Universal spent over a year making this movie -- Paul Whiteman's band set forth for Hollywood on a chartered train called the "Old Gold Special" in January 1929 (Old Gold Cigarettes sponsored his CBS radio program) and arrived, ready to work, only to find that no one at Universal had bothered to come up with a script. Seven months later he headed himself and his band back to New York after telling the "suits" at Universal he wasn't coming back until there was a finished script and the film was ready to shoot. During the stand-down Whiteman lost the best musician he ever had, Bix Beiderbecke, to Bix's chronic alcoholism, and Universal lost the originally assigned director, Paul Fejos, when he had a nervous breakdown while shooting another film. By the time Whiteman returned, the Great Depression had hit, the Zeitgeist had changed and the American people weren't in the mood for lavish musicals anymore. So "King of Jazz" became a legendary box-office flop.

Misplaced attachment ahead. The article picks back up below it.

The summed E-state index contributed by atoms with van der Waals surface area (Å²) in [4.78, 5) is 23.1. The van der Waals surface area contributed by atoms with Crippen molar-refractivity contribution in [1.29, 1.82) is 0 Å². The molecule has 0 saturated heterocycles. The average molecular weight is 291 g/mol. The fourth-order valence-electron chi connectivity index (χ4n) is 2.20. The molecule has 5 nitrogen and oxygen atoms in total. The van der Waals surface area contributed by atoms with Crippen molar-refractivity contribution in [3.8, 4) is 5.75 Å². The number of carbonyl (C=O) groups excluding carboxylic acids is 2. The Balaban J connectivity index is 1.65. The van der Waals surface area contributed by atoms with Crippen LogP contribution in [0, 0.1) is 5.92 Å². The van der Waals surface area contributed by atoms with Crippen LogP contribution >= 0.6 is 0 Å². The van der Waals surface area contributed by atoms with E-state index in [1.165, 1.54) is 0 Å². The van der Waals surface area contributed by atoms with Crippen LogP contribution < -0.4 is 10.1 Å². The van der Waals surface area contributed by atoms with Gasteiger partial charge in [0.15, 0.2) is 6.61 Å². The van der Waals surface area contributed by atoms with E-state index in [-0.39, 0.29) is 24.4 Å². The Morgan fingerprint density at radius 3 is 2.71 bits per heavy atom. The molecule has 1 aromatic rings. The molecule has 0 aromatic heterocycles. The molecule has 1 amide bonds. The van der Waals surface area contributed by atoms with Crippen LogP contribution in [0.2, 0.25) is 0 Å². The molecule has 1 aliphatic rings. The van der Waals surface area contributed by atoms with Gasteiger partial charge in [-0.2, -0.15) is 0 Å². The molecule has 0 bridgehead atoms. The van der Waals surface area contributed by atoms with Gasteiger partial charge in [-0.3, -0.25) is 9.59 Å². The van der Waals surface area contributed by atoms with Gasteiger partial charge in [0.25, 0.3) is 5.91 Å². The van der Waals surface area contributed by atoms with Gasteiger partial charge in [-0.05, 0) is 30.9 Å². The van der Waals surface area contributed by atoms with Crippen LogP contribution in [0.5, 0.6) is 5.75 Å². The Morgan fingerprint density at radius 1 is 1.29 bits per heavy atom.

It's a fate the movie didn't deserve: though there are a few scenes in which director John Murray Anderson falls back on the typical long-shots of chorus lines that make them look like ants on a wedding cake, for the most part his direction is vividly imaginative, fully the equal of what Busby Berkeley was doing on his first film, "Whoopee," another all-color musical being filmed at the same time. Anderson gives us numbers from overhead, from side angles, and uses the swooping camera movements of the so-called "'Broadway' Crane" (invented by cinematographer Hal Mohr and director Paul Fejos for Universal's 1929 film of the hit musical "Broadway") to deliver dazzling images and splendors to delight the eye and avoid the static quality of many of the early musicals. Anderson had come to Hollywood from his experience directing most of the Ziegfeld Follies on stage and running an acting school that trained Bette Davis and Lucille Ball, and for this film he was given virtually unprecedented authority. "King of Jazz" should have been his ticket to a major film career, but instead after its failure he retreated to the stage and only worked on two more films, the 1944 Esther Williams vehicle "Bathing Beauty" (for which he staged the incredible final number, often misattributed to Berkeley!) and Cecil B. DeMille's circus drama "The Greatest Show on Earth" (1953). It's a crime against culture that Anderson wasn't given the job of directing "The Great Ziegfeld" (1936), since he knew Ziegfeld's style (indeed, had helped create it) and he knew how to make a movie; an Anderson-directed "Great Ziegfeld" could have been a masterpiece instead of the ponderous bore (redeemed only by the acting of William Powell and Myrna Loy) MGM and hack director Robert Z. Leonard actually gave us.